Wedding Ceremonies – Tibetan Buddhist
Updated: Sep 1, 2020
Buddhism is a path of transformation, in order to access one’s inner potential. At first, our spiritual growth is a solo journey where we get to know our own unique qualities and talents and realise that we can use them to bring benefit to the world around us.
“We actively nurture our love by working wholeheartedly on ourselves” (Karmapa).
Later on, love itself is a spiritual practice and marriage is the practice ground where we learn to support others, committing as much to their happiness as to our own. Marriage can be challenging, yet our inner potential is developed through facing life’s challenges, and not just seeking joy.
In Buddhism, we take refuge in the Buddha (the teacher who inspires us), the Dharma (the teachings that help us in our transformation) and the Sangha, the community of support, represented by all here at this marriage ceremony.
Buddhism places a strong emphasis on mindfulness, and appreciating the present moment. So let’s begin by connecting with this moment, so that we are fully present and can recognise the sacred nature of this special occasion. When we become more mindful of the present moment, it can feel like slowing down time, giving us the opportunity of savouring it fully.
Om Mani Peme Hung
The Elements and Relationships
Within Tibetan Buddhism, we often see prayer flags hanging on buildings or over doorways. They carry our prayers via the wind, and help bless the area in which they are displayed. Each colour of the flag symbolises an element. When the elements are in balance, there is health and harmony, when they are out of balance, there is disharmony and disease. The balance is continually changing within us; physically, emotionally and mentally. Once we become aware of the balance of the elements within us, and how we affect and are affected by the balance of the elements in others, we may find that this awareness guides us to take care of ourselves and to act more skilfully towards our partner. As the community supporting the married couple, we provide the space – the holding place – in which they can grow.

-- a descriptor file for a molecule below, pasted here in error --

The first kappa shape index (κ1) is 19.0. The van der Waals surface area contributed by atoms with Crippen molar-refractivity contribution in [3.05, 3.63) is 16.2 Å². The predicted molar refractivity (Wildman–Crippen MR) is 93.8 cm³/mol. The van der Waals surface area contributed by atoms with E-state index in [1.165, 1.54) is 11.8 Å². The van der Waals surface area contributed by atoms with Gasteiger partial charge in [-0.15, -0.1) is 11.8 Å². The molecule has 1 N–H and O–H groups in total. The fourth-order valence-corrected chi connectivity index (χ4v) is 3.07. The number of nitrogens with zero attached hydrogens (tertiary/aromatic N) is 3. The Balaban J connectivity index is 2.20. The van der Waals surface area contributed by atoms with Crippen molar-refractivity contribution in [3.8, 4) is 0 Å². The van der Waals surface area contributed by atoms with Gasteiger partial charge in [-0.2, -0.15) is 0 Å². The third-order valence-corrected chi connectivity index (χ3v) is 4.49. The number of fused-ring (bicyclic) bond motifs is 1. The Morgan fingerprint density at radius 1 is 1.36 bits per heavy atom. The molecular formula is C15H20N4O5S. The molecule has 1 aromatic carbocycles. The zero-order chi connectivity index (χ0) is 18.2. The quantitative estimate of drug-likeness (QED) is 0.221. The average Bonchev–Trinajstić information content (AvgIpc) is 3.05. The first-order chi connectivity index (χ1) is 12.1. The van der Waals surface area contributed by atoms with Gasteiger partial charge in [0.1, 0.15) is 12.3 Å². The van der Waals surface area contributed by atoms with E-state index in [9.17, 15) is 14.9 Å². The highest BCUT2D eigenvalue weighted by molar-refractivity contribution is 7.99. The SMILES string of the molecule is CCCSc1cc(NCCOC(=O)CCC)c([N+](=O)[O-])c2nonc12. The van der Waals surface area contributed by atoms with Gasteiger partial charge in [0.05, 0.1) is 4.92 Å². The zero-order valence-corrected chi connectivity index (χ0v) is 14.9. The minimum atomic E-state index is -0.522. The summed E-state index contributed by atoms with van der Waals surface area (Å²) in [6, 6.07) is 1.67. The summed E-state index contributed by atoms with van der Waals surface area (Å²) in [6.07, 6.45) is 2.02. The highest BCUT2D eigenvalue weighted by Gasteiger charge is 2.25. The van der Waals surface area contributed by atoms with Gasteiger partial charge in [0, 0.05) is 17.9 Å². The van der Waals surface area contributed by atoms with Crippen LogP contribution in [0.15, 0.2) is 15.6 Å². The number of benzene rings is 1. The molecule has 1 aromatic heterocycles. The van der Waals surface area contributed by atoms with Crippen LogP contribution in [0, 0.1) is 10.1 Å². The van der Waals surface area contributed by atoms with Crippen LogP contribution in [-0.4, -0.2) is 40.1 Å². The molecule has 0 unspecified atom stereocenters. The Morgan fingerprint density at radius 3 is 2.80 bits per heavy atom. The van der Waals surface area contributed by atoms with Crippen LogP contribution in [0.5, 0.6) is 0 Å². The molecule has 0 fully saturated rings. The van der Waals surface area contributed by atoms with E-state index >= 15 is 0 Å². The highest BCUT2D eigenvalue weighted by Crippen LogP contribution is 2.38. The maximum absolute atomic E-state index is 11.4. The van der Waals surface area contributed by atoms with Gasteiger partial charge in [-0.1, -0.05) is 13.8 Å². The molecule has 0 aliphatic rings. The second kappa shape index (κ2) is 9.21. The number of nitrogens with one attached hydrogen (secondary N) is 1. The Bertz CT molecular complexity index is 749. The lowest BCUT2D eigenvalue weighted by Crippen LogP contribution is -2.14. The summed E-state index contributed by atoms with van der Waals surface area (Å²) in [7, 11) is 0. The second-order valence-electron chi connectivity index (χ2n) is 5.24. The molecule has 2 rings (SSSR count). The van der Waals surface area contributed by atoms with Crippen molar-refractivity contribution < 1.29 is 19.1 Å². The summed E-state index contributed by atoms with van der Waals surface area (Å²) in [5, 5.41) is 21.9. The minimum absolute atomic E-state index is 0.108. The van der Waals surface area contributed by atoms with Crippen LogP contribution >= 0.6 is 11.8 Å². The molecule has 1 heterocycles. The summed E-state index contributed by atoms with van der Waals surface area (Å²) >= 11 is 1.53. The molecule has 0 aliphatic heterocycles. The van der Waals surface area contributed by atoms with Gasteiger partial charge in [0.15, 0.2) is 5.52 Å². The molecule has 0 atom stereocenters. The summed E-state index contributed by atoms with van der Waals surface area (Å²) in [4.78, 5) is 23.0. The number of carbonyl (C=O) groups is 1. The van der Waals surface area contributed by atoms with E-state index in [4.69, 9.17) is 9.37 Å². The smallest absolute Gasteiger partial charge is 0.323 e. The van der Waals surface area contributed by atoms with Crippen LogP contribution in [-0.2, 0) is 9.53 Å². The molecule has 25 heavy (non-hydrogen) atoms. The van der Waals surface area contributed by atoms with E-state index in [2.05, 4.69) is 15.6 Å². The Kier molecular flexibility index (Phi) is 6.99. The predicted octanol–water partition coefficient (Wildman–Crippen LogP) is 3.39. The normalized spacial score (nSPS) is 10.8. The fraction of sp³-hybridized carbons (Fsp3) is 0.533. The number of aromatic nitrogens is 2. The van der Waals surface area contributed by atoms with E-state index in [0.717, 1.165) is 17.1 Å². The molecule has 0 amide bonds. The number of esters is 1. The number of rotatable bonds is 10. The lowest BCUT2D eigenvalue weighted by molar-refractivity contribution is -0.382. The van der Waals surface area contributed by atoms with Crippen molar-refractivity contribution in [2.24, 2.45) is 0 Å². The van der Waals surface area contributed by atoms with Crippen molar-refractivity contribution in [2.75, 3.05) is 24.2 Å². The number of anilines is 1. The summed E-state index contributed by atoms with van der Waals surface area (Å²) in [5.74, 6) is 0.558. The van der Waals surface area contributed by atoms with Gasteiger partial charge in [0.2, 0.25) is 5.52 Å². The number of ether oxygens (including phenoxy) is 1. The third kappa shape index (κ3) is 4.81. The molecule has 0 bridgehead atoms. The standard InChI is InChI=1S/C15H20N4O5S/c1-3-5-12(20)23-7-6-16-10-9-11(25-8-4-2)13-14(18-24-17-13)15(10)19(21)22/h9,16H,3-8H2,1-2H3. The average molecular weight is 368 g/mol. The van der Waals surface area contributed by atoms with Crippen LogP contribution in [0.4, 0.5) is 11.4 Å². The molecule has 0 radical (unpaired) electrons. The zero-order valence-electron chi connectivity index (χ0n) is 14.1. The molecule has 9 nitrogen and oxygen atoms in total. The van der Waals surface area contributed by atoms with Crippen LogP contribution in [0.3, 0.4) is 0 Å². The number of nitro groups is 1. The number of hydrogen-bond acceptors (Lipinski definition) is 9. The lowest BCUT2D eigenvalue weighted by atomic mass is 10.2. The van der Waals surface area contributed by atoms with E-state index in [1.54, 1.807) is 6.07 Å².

Irwin, Edie (1993) ‘Working with the Elements‘ based on the teachings of Dharma Arya Akong Rinpoche: Tara (Rokpa Trust)
Within a marriage, we need to help balance each other. And there is also one invisible force of profound importance in a marriage – the energy (prana) which moves through everything. The life force of a marriage is loving-kindness and compassion.
“For love to last, it is better not to have too many expectations. It is better just to offer love.” (Karmapa)